4. The foundation is cracked.
One major problem that has plagued Windows for years now has been that it was never designed for today's world. Each new version of Windows has simply been a revamp of the version that came before, adding new features without removing any old ones. This might be good for compatibility, but it has been a disaster for security and OS stability. Windows Vista appears to be a continuation of this trend. Linux and several other OS platforms were developed much more recently and, most importantly, are being developed on a almost constant basis. Both Linux and Mac OS X undergo annual releases and in the case of Linux, sometimes even more frequently than that. This new rapid software development cycle also puts the code out in front of the general public so legacy problems are found and addressed much faster. Another interesting byproduct of this process also seems to be a rapid cycle of what I usually call "code rebirth". This occurs when developers abandon legacy code when it has outlived it's usefulness in favor of leaner, more modern code. Through the "code rebirth" process we get applications that benefit from legacy knowledge (same developers) without the dangers of legacy code itself. Simply put, today's OS and application environment is running circles around the traditional development cycles. This has put Microsoft at a huge disadvantage and will continue to produce problems for the software giant through the next five years.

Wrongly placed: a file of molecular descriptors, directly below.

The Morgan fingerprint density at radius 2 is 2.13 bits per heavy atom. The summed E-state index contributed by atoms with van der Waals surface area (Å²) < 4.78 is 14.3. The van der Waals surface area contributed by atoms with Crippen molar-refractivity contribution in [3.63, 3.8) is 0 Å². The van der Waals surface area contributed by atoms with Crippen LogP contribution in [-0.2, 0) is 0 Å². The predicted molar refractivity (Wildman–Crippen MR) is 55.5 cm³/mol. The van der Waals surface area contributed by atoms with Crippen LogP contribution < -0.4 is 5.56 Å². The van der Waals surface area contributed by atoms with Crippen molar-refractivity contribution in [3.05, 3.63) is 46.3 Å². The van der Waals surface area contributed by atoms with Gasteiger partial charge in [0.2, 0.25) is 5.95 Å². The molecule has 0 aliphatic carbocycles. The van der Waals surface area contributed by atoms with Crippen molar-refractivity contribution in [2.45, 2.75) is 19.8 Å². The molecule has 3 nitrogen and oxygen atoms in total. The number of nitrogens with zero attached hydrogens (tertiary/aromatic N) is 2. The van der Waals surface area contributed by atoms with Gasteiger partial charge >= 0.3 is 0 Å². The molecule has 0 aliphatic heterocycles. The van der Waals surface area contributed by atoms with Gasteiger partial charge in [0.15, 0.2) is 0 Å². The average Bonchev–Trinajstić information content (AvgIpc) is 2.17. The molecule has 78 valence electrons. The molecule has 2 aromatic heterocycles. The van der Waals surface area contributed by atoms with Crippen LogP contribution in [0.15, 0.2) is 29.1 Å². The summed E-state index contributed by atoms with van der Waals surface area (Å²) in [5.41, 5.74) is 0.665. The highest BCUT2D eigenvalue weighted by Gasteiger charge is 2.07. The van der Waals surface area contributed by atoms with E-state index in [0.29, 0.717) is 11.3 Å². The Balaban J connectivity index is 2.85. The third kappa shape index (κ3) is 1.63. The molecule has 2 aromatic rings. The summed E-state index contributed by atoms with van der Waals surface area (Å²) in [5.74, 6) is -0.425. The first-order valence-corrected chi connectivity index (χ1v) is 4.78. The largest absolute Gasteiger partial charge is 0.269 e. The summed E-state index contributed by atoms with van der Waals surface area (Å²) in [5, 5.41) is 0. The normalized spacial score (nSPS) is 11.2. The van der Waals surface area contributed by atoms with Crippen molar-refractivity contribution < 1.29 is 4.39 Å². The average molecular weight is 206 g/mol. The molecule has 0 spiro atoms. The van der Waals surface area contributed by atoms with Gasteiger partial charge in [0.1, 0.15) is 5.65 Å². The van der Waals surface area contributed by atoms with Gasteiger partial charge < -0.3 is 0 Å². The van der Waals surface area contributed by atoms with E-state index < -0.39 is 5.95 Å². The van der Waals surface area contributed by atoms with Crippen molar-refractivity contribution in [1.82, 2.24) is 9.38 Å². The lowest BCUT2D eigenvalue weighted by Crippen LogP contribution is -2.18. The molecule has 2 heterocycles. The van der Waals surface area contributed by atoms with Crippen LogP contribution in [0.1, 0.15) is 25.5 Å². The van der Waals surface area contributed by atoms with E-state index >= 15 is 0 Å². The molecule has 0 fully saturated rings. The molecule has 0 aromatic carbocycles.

5. When money can't save you.
Out of all the reasons listed so far this one is the biggest. Why? It's simple. Microsoft has always had deep enough pockets to pull itself out of every hole in the road so far...until now. Enter Google, with bright and highly motivated engineers, and most importantly, pockets too deep for Microsoft to get their hands into. And Google is not the only company that Microsoft can't buy. We now have an entire marketplace full of companies that are valued far above what Microsoft could hope to realistically offer. In addition to the pure money factor we also have an environment where anti-trust issues are all to easy to run into. This situation has Microsoft paralyzed. They simply don't know what to do! For the first time in 10 years they have to face a market where they have no choice but to compete.


So to wrap up this mega-post, I predict that in five years Microsoft will no longer be a "player" in the OS, and maybe even the general software market thanks to both recent technology changes and the rise of OS independent software, and the companies that support it. I am sure there are many more reasons than the those I listed, but I think real change is in the air, and ultimately for Microsoft, all good things (like this post!) must eventually come to an end.